The circumstances behind his death also made it hard for me to accept the fact that he was gone. He wasn’t ill or anything. I spoke to him, and the next day he died of a heart attack.
I’m sorry. Becoming an adult, how did you get to see from his point of view?
As a child, he used to get mad at me for going out to play football, and I thought he was doing too much. I knew the area I grew up in Ibadan was rough, but if boys my age were doing drugs and joining gangs, football wasn’t a big deal. I was also a straight-A student, so I just thought he was wicked. In adulthood, I realised his problem wasn’t football; he was protecting me from the people I played with. He didn’t want me to get mixed up with rough guys and lose sight of the goal, which was to leave the trenches.
I’m glad I realised this early so I could finally build a relationship with him way before he died. I’m also grateful that he was strict and insistent because I wonder what the trajectory my life would’ve taken if he wasn’t that way. The football I was on about at the time, I don’t even play it anymore.
But do you have regrets about not going after football?
I mean I was so good I got into the Pepsi Academy, but no regrets whatsoever. As a child, I was good at a lot of things from dancing to singing and drumming. I didn’t have to pursue all those things as careers. Plus, If the burning desire for football was there, I would’ve gone after it just like I quit my job to pursue music and content creation. I don’t think I would’ve quit my job for football.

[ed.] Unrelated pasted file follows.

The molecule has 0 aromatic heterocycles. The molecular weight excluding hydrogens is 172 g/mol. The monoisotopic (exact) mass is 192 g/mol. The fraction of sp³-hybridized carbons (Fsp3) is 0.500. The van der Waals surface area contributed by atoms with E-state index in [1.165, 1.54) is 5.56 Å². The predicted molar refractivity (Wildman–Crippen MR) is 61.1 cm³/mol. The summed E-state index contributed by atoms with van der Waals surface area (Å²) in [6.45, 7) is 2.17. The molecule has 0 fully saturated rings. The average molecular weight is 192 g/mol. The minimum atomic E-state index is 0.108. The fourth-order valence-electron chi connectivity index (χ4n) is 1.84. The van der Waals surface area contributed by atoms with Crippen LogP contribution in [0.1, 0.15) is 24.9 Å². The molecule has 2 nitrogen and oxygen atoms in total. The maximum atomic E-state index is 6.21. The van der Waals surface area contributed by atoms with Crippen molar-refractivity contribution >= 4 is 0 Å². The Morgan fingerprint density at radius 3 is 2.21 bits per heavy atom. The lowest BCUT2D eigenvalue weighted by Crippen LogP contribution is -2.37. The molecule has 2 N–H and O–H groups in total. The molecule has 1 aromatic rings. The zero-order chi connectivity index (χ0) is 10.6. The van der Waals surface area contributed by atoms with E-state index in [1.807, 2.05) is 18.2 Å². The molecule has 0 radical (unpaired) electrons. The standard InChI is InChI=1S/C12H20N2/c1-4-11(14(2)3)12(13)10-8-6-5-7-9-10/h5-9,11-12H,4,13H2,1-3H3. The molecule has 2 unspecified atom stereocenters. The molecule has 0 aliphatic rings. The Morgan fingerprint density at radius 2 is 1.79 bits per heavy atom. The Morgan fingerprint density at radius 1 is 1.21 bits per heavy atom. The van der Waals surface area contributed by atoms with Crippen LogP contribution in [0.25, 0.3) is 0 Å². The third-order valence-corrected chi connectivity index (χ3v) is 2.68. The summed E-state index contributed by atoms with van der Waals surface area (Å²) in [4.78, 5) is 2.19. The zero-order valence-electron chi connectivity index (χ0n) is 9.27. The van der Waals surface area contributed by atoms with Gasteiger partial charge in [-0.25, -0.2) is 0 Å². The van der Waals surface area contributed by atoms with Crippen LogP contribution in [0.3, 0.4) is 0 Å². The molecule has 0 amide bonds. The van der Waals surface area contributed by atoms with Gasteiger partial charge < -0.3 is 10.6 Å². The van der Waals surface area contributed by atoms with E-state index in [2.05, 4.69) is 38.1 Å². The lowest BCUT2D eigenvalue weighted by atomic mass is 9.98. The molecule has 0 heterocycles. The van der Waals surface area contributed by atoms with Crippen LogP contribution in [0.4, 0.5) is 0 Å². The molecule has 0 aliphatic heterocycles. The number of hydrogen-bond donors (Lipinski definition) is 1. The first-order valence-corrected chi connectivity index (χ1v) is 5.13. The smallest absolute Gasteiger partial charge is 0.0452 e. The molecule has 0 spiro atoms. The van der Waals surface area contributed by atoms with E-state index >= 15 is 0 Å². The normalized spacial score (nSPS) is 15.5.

Hold up—you quit your job?
I never had a career plan that was set in stone, and it used to bother me because most of my peers knew what they wanted to do. I just knew I wanted to be wealthy sha. After university, I got a job with an engineering company but left after two years because I was exhausted.
Once again, I wasn’t sure what I wanted to do — I knew it had to be something creative. Hennessy Vs. Class came along. I had gained street cred in university for being the best rapper on campus, so I thought, why not? I went in and won. Winning that competition allowed me to see rapping as something I could do commercially, and thankfully, my win had given my parents the confirmation they needed that this might just work for me. I started dropping music, but trust me, it wasn’t easy.
As an independent artist, I needed money to push my music, and I didn’t have enough. After a couple of months, I finished my savings chasing music. I needed to settle DJs, radio stations, etc.